Today they announced that they would call off Wednesday's strike in 'an act to show good faith' in order to enable them to promote negotiations with the Interim Executive Board (the body that replaced the governors). The Unions said 'We are really hoping that this extra time will enable proper talks to take place to end this dispute.'

Thursday's strike is scheduled to go ahead and will be followed in the evening by a Public Meeting to discuss the issue. 7pm St Andrews Church, 145 High Road,  London NW10 28J

Brent Equalities and HR Action Plan under Scrutiny on Thursday

An important meeting takes place on Thursday which I hope will not be over-shadowed by the General Election campaign.

At 7pm the Scrutiny Committee, meeting at the Civic Centre, will be considering the Action Plan LINK that has been formulated as a result of the Pavey Review in Equalities and HR Policies and Practice LINK .

The Pavey Review was commissioned following the Employment Tribunal case which found Brent Council and Cara Davani (Head of HR) guily of racial discrimination, victimisation and constructive dismissal.  Interim CEO Christine Gilbert was also named in the Judgment. However the Pavey Review did not set out to look at this particular case.

Brent Council rather than take any action over the personnel involved decided to go to appeal but a Judge ruled that such an appeal had 'no prospect of success'. LINK

The Report going before the Scrutiny Committee is in the name of Christine Gilbert and Cara Davani LINK 

The public and press can attend the meeting.

Preston Community Library is Alive and Kicking - get down there and join in

From Preston Community Library Campaign

Preston Community Library is now open. There is a selection of newspapers, and books available to borrow. The creative writing and Scrabble groups continue to meet on Monday afternoons, and there are now English classes on Fridays as well as Mondays.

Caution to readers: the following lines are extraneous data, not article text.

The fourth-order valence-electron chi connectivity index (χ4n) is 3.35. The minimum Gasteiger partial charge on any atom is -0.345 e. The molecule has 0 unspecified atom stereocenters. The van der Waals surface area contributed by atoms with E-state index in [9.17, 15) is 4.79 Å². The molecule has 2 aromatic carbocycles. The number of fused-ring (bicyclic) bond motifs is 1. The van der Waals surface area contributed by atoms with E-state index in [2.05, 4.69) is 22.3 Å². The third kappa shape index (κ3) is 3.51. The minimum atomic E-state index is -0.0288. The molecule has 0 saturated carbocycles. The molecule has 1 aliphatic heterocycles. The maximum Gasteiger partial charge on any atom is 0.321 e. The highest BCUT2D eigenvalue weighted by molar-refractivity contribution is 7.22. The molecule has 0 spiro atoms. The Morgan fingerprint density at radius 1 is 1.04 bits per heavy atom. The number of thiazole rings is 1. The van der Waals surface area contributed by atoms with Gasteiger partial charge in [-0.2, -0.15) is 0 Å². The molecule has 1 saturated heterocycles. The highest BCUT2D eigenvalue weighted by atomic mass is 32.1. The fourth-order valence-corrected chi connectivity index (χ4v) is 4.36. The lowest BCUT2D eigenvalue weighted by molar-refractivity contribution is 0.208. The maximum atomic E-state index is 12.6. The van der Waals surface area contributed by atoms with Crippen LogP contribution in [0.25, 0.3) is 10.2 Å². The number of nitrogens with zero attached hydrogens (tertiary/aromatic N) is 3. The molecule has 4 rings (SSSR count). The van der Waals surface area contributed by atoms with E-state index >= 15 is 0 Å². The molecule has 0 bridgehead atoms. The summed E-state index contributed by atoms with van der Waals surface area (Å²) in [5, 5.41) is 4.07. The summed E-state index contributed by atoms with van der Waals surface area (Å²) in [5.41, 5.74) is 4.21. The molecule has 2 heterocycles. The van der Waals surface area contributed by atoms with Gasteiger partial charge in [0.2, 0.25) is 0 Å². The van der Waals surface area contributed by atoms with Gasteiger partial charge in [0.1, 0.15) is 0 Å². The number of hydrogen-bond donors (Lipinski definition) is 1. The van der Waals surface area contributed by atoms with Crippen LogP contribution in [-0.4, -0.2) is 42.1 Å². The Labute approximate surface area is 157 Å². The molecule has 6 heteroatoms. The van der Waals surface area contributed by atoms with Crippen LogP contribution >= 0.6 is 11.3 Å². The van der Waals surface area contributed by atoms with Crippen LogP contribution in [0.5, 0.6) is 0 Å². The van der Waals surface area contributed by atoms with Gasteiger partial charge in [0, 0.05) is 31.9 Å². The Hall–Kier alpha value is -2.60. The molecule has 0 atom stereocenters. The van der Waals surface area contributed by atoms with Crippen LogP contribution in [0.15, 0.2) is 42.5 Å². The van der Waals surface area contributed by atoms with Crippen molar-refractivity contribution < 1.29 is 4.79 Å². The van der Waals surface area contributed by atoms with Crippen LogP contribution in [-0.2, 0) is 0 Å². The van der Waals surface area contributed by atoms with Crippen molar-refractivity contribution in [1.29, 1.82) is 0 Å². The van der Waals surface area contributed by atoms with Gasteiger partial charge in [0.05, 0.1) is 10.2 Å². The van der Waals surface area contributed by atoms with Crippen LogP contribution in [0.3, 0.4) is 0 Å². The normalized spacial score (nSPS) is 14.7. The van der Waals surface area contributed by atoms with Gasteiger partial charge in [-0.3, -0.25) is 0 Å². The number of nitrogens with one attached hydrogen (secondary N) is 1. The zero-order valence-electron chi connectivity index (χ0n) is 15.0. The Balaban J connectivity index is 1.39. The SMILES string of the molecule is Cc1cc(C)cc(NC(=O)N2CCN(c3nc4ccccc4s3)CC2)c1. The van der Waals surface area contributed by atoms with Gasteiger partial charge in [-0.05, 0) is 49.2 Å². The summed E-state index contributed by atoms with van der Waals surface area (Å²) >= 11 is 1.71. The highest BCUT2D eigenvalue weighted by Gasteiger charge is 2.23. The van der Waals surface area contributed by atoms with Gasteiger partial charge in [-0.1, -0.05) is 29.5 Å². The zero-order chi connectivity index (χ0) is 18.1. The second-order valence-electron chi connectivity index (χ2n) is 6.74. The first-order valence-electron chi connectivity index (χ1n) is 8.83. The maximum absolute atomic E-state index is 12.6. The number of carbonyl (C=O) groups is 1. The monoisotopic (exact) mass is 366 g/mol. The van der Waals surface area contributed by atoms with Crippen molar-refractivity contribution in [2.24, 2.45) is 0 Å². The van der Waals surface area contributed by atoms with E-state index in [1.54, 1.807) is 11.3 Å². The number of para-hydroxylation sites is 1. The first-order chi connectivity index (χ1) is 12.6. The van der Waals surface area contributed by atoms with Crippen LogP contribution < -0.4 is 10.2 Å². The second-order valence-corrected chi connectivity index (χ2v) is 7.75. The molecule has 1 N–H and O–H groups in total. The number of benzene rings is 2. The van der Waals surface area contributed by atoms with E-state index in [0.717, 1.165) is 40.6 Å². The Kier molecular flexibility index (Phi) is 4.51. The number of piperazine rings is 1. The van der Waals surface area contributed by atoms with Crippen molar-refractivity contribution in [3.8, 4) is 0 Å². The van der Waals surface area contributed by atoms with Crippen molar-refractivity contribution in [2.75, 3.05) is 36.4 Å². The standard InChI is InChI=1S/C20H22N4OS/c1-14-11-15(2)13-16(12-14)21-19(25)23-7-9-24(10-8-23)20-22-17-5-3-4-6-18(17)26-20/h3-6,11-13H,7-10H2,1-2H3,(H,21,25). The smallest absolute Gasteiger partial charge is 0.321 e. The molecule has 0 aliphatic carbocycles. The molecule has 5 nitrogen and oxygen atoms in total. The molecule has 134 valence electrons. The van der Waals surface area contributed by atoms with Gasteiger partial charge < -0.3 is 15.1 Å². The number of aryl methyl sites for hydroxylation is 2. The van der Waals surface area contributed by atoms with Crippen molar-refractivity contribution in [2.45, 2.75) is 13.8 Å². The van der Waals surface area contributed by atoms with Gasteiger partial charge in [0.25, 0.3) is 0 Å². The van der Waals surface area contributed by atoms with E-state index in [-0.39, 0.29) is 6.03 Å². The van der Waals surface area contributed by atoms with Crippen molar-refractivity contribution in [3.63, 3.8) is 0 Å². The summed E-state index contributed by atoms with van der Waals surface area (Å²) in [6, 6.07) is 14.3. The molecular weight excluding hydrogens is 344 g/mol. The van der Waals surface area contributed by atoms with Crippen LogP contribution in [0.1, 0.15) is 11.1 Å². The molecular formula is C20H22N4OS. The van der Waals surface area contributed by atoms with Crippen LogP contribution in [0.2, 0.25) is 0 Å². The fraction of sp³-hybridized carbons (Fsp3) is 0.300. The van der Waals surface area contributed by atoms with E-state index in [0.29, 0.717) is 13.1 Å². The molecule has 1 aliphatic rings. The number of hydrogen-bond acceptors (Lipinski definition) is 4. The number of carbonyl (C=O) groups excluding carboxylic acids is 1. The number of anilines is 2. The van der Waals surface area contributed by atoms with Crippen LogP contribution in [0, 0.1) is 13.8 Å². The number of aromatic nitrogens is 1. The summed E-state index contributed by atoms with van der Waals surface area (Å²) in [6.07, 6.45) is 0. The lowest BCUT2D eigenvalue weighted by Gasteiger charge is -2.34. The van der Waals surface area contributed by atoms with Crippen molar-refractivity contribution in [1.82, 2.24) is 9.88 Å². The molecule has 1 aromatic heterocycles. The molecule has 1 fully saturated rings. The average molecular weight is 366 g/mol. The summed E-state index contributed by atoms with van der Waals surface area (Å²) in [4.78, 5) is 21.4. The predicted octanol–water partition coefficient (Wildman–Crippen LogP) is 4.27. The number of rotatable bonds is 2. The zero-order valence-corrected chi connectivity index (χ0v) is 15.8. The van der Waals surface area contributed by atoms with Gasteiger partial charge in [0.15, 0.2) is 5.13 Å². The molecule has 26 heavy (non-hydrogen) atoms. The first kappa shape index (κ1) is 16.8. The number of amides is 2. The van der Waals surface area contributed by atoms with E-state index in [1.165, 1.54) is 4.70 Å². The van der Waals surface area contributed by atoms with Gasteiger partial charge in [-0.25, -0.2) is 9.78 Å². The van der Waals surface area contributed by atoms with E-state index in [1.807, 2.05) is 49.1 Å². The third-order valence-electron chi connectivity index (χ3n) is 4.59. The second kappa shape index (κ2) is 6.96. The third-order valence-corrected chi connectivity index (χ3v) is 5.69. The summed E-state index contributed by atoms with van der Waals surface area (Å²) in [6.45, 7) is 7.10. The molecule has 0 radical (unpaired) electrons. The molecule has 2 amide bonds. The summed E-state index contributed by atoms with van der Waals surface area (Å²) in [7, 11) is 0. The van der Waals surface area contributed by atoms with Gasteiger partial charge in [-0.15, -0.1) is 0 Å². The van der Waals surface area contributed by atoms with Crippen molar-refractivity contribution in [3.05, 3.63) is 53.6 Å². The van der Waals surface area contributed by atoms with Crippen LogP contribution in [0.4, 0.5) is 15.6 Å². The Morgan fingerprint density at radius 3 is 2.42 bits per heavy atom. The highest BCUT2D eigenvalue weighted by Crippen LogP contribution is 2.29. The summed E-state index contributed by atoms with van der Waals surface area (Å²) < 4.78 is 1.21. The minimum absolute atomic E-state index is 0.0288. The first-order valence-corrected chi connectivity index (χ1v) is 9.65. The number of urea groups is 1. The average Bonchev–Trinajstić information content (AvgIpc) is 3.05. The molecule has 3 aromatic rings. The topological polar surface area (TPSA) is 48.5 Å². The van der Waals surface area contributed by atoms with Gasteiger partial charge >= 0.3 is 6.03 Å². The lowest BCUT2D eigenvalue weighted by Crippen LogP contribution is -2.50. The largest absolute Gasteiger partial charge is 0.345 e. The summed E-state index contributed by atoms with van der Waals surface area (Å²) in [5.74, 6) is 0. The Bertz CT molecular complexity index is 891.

This Wednesday, 29 April, Samantha Warrington will be holding her first yoga class, and she's hoping to add weekend classes for parents and children in the very near future. Wednesday's class will be from 7.30 to 8.30; participants need to arrive by 7.15 to register. If you'd like to join either of these classes, please ring Samantha on  07801 697712.

We're planning to add healthy eating classes, knitting classes, a homework club and a community cinema very soon. If you're interested in any of these, let me know.

At the moment we are open to the public from 12.30 - 7 on Mondays and from 11-5 on Saturdays. We want to extend these hours very soon. To do so, we need more volunteers to staff the library, and we're holding a meeting for potential volunteers in the library building this Wednesday, 29 April, at 2pm. If you have some spare time and would like to contribute to the success of a really important project, please come and see us between 2 and 4 on Wednesday.

Finally, this evening sees our next pub quiz at 7.30 in The Preston. Fortunately enough, I've just finished writing it. We aim to start the quiz promptly at 8. We hope to see lots of you there.

Mansfield recommends abolition/suspension of Shaping A Healthier Future in a damning critique

The Mansfield Commission's Interim Report into the Shaping A Healthier Future consultation states of the programme that would rsult in the closure of four of the nine acute hospital sites in the North West London area and the loss of Central Middlesex A&E:  
The SaHF programme in our view was a preconceived solution that was imposed on the North West London health system without there being any clear problem that it was designed to solve. 

In particular there was no proper assessment of the needs of the whole area to which the health and social care system would respond.
 The following recommendations are made: